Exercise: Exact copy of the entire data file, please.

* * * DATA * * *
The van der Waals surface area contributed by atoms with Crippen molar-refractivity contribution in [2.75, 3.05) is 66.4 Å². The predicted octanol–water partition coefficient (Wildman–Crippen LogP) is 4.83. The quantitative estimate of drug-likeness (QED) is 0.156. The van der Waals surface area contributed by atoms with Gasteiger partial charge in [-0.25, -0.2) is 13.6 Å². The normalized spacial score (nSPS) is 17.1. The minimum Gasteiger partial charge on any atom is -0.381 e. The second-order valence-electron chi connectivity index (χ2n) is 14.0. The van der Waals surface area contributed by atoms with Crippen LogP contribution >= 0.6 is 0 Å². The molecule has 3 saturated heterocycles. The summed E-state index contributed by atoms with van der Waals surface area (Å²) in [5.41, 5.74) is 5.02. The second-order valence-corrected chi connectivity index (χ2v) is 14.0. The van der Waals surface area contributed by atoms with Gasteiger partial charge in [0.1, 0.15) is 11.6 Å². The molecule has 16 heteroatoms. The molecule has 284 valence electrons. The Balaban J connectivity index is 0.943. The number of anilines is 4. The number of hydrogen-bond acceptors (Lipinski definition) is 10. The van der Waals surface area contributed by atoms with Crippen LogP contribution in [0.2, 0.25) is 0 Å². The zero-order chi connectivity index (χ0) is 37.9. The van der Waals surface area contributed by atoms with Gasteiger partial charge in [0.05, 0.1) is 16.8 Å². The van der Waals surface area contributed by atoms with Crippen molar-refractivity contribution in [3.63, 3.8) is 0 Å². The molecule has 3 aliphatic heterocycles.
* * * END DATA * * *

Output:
The van der Waals surface area contributed by atoms with Crippen molar-refractivity contribution in [2.75, 3.05) is 66.4 Å². The predicted octanol–water partition coefficient (Wildman–Crippen LogP) is 4.83. The quantitative estimate of drug-likeness (QED) is 0.156. The van der Waals surface area contributed by atoms with Gasteiger partial charge in [-0.25, -0.2) is 13.6 Å². The normalized spacial score (nSPS) is 17.1. The minimum Gasteiger partial charge on any atom is -0.381 e. The second-order valence-electron chi connectivity index (χ2n) is 14.0. The van der Waals surface area contributed by atoms with Crippen LogP contribution >= 0.6 is 0 Å². The molecule has 3 saturated heterocycles. The summed E-state index contributed by atoms with van der Waals surface area (Å²) in [5.41, 5.74) is 5.02. The second-order valence-corrected chi connectivity index (χ2v) is 14.0. The van der Waals surface area contributed by atoms with Gasteiger partial charge in [0.1, 0.15) is 11.6 Å². The molecule has 16 heteroatoms. The molecule has 284 valence electrons. The Balaban J connectivity index is 0.943. The number of anilines is 4. The number of hydrogen-bond acceptors (Lipinski definition) is 10. The van der Waals surface area contributed by atoms with Crippen LogP contribution in [0.2, 0.25) is 0 Å². The zero-order chi connectivity index (χ0) is 37.9. The van der Waals surface area contributed by atoms with Gasteiger partial charge in [0.05, 0.1) is 16.8 Å². The van der Waals surface area contributed by atoms with Crippen molar-refractivity contribution in [3.63, 3.8) is 0 Å². The molecule has 3 aliphatic heterocycles.